I too have not been out and about much lately, but when I have it's been disappointing with regard to LO juveniles - only one seen so far and then only once, in spite of a few subsequent visits. I'm wondering if the wet and windy spell, followed by rather dry weather (when it's rained, the wind seems to dry things out immediately) has made it difficult for the owls to find food, and messed up their breeding - or perhaps things are just happening later than usual this year?

    Best wishes - - - Richard

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    1. Hi Richard, being confined to barracks was well worth it buddy, not every day you see Tawnies like that. On the Little Owl front, to be honest I haven't dedicated much time to them this year (mainly Barnies) but the sites I have visited all seem to have fledged youngsters now although I will say only singles or two's. So sorry I am not able to offer a definitive answer or explanation?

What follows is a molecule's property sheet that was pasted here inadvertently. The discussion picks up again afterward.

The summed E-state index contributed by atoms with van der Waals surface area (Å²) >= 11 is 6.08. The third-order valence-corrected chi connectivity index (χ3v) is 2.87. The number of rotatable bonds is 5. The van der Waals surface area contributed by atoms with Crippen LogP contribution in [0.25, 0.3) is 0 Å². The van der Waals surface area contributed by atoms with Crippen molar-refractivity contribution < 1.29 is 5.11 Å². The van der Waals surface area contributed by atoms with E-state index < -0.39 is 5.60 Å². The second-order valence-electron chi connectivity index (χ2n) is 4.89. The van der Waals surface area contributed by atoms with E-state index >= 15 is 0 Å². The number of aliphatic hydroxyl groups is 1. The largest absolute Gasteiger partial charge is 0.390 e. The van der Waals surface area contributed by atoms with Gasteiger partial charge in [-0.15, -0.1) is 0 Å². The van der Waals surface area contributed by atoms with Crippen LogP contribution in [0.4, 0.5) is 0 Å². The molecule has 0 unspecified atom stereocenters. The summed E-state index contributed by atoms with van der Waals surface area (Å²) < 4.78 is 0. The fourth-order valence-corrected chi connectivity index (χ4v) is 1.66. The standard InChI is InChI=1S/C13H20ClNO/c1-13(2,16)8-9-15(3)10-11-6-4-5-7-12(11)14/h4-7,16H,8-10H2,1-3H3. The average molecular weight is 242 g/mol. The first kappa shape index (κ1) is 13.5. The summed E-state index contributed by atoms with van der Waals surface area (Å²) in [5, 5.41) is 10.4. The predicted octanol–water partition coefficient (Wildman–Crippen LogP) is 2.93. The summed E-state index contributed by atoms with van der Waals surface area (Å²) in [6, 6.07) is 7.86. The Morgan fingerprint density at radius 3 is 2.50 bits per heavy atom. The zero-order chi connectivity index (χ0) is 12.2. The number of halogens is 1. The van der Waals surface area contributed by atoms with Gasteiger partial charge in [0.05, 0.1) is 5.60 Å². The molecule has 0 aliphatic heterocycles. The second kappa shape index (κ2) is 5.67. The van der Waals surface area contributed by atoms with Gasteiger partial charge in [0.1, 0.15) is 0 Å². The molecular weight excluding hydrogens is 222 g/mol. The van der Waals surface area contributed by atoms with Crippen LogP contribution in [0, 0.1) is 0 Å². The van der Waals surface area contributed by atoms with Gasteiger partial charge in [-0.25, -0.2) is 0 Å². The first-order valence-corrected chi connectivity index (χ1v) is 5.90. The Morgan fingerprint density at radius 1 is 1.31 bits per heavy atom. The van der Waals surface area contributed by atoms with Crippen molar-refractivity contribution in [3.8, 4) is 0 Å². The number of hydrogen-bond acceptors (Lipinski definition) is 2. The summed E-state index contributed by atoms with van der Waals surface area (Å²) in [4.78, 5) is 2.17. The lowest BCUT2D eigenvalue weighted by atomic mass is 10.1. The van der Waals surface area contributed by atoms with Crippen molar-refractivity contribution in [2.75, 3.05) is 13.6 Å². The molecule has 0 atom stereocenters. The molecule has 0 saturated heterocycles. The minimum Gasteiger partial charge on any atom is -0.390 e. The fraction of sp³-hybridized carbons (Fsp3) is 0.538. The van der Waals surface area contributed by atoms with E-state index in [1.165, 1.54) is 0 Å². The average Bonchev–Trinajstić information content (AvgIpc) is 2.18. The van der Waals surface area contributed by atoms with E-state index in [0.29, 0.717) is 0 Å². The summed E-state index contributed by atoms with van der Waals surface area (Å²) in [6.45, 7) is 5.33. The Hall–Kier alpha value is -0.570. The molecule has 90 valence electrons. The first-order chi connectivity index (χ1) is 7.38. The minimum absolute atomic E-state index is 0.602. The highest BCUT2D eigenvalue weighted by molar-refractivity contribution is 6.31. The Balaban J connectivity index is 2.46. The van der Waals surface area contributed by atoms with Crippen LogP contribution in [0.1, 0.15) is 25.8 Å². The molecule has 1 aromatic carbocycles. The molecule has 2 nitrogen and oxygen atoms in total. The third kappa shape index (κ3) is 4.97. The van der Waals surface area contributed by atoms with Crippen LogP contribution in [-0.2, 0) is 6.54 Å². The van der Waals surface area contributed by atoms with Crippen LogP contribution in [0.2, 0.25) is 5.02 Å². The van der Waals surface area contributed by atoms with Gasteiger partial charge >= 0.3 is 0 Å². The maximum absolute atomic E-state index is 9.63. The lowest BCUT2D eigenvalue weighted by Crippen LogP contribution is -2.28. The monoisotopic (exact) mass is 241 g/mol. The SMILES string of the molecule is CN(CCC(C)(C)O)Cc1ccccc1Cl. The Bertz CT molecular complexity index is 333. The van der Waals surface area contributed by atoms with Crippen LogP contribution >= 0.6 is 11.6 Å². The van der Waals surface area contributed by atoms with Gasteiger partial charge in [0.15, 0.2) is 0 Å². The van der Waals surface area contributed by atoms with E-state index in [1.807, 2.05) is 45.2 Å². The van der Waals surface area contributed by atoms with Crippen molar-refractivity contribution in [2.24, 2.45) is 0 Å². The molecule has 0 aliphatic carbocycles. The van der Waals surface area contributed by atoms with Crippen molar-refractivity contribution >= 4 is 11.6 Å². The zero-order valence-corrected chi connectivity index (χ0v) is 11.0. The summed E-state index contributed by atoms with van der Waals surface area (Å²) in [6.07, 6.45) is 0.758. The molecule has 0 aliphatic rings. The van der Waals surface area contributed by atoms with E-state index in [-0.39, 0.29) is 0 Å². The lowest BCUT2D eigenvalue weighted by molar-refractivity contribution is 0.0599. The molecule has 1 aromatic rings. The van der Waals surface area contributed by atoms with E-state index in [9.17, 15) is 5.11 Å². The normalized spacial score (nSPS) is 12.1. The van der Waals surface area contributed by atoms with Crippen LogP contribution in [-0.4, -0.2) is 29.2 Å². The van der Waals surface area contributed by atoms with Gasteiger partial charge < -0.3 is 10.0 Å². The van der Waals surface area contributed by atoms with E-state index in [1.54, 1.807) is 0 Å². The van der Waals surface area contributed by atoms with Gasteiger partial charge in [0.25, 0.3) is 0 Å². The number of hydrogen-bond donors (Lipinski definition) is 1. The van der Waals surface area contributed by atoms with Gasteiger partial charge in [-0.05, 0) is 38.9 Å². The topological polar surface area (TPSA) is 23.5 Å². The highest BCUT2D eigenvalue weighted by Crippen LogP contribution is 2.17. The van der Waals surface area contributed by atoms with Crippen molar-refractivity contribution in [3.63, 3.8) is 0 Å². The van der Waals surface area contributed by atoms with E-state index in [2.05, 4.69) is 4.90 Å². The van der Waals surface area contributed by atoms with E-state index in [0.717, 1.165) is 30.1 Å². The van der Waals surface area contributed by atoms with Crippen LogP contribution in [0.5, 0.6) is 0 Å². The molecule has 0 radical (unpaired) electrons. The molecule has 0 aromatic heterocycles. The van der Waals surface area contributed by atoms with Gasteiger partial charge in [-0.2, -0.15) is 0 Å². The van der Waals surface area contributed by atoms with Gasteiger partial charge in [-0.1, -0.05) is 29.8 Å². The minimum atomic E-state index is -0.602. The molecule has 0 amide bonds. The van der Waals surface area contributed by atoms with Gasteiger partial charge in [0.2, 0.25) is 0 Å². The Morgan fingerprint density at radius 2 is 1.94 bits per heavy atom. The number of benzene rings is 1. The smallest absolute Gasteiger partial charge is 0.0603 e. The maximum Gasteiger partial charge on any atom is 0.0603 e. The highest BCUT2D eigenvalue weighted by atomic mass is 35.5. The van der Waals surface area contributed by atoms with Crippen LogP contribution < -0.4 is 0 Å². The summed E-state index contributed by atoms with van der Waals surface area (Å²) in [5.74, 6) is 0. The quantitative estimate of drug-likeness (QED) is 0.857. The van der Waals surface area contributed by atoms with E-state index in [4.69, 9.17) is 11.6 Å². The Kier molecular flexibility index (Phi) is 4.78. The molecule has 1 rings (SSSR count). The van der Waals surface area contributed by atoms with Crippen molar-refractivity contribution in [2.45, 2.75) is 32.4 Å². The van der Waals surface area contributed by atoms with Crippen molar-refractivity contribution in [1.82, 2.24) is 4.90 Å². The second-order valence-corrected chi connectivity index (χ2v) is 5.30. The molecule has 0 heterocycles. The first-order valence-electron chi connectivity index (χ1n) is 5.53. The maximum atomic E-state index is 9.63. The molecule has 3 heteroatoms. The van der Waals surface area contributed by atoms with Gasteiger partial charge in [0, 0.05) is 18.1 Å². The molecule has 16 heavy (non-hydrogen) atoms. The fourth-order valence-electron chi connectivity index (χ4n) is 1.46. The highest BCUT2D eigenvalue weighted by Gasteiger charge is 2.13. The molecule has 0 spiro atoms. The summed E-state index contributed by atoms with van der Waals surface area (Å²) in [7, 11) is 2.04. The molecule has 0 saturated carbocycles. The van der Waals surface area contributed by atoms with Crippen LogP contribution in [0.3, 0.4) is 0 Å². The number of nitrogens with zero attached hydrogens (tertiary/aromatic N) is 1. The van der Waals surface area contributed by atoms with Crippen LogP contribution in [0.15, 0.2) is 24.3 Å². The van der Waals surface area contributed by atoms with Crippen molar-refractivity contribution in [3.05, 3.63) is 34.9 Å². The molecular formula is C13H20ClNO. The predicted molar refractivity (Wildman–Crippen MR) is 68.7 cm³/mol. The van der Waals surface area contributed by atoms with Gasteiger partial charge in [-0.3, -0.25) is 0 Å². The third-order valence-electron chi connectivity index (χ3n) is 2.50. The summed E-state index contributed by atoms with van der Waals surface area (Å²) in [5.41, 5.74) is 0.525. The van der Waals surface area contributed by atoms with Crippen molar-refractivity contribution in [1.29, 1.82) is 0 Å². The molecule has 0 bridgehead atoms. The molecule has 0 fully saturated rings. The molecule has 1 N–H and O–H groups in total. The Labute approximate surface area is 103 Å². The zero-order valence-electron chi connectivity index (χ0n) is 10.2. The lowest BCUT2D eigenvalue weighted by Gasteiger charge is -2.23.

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  2. A superb set of images mate, love the Juv Wheatear!!

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  3. Great photos of the young Tawnies - well worth getting in trouble for!

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    1. Yes it was Carl, I'm sure most of us would have done the same?

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  4. A great set of images Paul, Stonechats are great and the Tawnys are just brilliant, I'd have been in the dog house to, but well worth it ;-)